At block 220, it is determined whether the flag bit(s) indicate that the packet received at block 210 is a multicast packet.

If it is determined at block 220 that the flag bit(s) indicate that the received packet is a multicast packet, flow proceeds to block 230. At block 230, the MAC header of the packet received at block 210, including at least a third address field that contains the MAC multicast address of the packet (e.g. third address field 60-3 in the header of MAC frame 50 in FIG. 2), is processed. In one embodiment, for example, a receiving device implementing the method 200 parses the third address field at block 230 in order to determine the MAC multicast address for one or more purposes (e.g., to confirm that the receiving device is an intended recipient of the packet, etc.). In some embodiments and/or scenarios, the first address field and/or second address field are also processed at block 230.

If it is determined at block 220 that the flag bit(s) indicate that the received packet is not a multicast packet, flow proceeds to block 240. At block 240, the MAC header of the packet received at block 210 is processed, where the processing of the MAC header either includes or does not include processing of a third address field depending on other factors or flag indications. In one embodiment, for example, when the receiving device determines that the packet is not a multicast packet, either two, three or four address fields are processed at block 240 depending on the usage scenario (e.g., according to Table 3 above, in an embodiment).

In one embodiment and scenario in which the second address field of the MAC header of the received packet includes an AID of a STA from which the packet is received, the processing at block 240 includes processing the AID of the STA. In one such embodiment, processing the AID of the STA includes both determining a six-byte MAC address of the STA based on the two-byte AID of the STA, and then calculating a CCMP nonce based on the determined MAC address of the STA. Alternatively, in an embodiment, processing the AID of the STA includes calculating a CCMP nonce based on a receiver MAC address included in the first address field of the MAC header. In yet another embodiment, processing the AID of the STA includes calculating a CCMP nonce based on the AID of the STA augmented by additional bits (e.g., padding bits, a partial BSSID, and/or another suitable set of bits, in various different embodiments).

In some embodiments, the method 200 includes additional blocks not seen in FIG. 4. In some embodiments where the method 200 is used in conjunction with the method 100 of FIG. 3, for example, it is determined whether a transmitting or receiving STA is associated with an AP, in order to determine whether the MAC header of the received packet includes a third address field with a MAC address of the STA. In one such embodiment, this determination is made in a block of the method 200 that is located in the path between blocks 220 and 240, with the outcome being used to determine whether the MAC header of the received packet includes a third address field that can be processed.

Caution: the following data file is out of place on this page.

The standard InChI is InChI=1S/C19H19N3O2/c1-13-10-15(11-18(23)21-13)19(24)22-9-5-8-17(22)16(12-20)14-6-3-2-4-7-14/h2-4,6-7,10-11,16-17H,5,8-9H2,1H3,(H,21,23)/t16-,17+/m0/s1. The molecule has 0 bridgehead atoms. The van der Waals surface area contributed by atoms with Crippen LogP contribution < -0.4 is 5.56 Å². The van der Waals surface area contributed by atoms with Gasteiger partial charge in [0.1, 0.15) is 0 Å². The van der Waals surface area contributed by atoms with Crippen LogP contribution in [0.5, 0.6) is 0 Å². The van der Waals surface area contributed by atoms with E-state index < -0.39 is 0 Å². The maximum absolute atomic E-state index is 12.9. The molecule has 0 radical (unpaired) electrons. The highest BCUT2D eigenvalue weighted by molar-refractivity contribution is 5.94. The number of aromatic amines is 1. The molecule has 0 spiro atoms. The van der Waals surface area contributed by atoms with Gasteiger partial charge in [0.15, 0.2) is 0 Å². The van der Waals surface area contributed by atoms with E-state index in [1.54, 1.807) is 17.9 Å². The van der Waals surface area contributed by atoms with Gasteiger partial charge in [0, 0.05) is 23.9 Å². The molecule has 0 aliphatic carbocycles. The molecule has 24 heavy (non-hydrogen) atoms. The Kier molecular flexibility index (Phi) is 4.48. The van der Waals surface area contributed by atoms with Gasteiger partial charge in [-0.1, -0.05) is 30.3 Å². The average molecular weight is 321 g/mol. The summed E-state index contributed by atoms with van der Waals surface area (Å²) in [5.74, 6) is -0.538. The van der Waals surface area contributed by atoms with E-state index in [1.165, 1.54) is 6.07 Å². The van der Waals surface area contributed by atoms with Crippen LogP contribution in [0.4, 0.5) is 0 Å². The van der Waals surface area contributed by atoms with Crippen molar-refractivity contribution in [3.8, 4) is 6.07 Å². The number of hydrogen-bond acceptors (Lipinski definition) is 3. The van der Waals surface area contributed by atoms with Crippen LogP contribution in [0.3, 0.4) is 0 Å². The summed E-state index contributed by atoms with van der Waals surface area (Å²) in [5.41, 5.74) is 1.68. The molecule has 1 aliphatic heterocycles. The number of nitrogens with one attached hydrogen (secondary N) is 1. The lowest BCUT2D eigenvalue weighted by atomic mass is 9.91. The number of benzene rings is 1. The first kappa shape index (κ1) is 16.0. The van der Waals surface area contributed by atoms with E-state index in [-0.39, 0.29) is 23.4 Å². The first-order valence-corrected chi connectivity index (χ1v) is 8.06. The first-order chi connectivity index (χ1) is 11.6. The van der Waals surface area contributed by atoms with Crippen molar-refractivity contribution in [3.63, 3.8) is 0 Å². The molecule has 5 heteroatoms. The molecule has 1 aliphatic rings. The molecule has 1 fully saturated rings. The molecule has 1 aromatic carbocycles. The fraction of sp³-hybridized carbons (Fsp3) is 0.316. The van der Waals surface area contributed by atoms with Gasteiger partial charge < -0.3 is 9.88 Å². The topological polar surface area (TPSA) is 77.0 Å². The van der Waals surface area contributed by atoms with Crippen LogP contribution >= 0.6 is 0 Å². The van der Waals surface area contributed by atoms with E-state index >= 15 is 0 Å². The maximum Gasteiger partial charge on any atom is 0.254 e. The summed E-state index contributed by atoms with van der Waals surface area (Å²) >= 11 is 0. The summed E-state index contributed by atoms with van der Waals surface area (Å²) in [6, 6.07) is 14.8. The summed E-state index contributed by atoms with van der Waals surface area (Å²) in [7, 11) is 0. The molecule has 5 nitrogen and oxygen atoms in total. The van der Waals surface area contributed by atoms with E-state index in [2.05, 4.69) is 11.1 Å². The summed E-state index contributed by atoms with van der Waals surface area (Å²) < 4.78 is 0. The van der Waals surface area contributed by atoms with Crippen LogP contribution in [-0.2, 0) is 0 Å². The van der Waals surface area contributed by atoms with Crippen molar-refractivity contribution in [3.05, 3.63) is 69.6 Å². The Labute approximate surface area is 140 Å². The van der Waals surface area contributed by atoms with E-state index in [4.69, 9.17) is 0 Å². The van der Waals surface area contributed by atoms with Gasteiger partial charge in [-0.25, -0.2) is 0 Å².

In the embodiments of Table 4 and FIG. 4, the third address field 60-3 is always present when the destination address is a multicast/group address, while the fourth address field 60-4 is not utilized for most usage scenarios. In a different embodiment, both the third address field 60-3 and the fourth address field 60-4 are not included in the header of MAC frame 50 for any multicast/group address usage scenarios. Instead, at least one A-MSDU 70 is included in the frame body 56 for multicast packets (e.g., the frame body 56 includes a single A-MSDU 70 with the destination address 72 set to the MAC multicast address, or includes multiple A-MSDUs 70, in various embodiments and/or scenarios). This embodiment is shown in Table 5 below:

TABLE 5
ToFrom
DSDSViaAPAddress 1Address 2Address 3Address 4
000RA = DATA = SAN/AN/A
(AID)
010RA = DATA = BSSIDN/AN/A
(MC
AID)
100RA =TA = SAN/AN/A
BSSID(AID)

In one embodiment, ToDS, FromDS, and ViaAP are the values of bits included in the frame control field 52 of the header of the MAC frame 50, similar to the embodiment of Table 3 above. In other embodiments, the ToDS, FromDS, and/or ViaAP bits are instead included in another suitable field of the MAC header, or another location within the packet but outside of the MAC header. In each of the usage scenarios shown in Table 5, the destination address for the packet containing the MAC frame 50 is a multicast/group address. In some embodiments, the embodiment of Table 5 is combined with the embodiment of Table 3. For example, in one embodiment, ToDS, FromDS, ViaAP and/or other flag bits indicate whether the packet is not a multicast packet, in which case address fields are defined according to the different usage scenarios of Table 3, or is a multicast packet, in which case address fields are defined according to the different usage scenarios of Table 5.

In a STA-to-STAs multicast usage scenario (ToDS/FromDS/ViaAP=000), the first address field 60-1 specifies the destination MAC address, the second address field 60-2 specifies the AID of the transmitting, STA (e.g., client station 25-1), and the third address field 60-3 and the fourth address field 60-4 are omitted from the header of the MAC frame 50.

In an AP-to-STAs multicast usage scenario (ToDS/FromDS/ViaAP=010), the first address field 60-1, which would be populated with the multicast AID if such an AID were defined, is instead set to a value that indicates a broadcast frame (e.g., all zeros or all ones), the second address field 60-2 specifies the MAC address (BSSID) of the AP (e.g., AP 14), and the third address field 60-3 and the fourth address field 60-4 are omitted from the header of the MAC frame 50.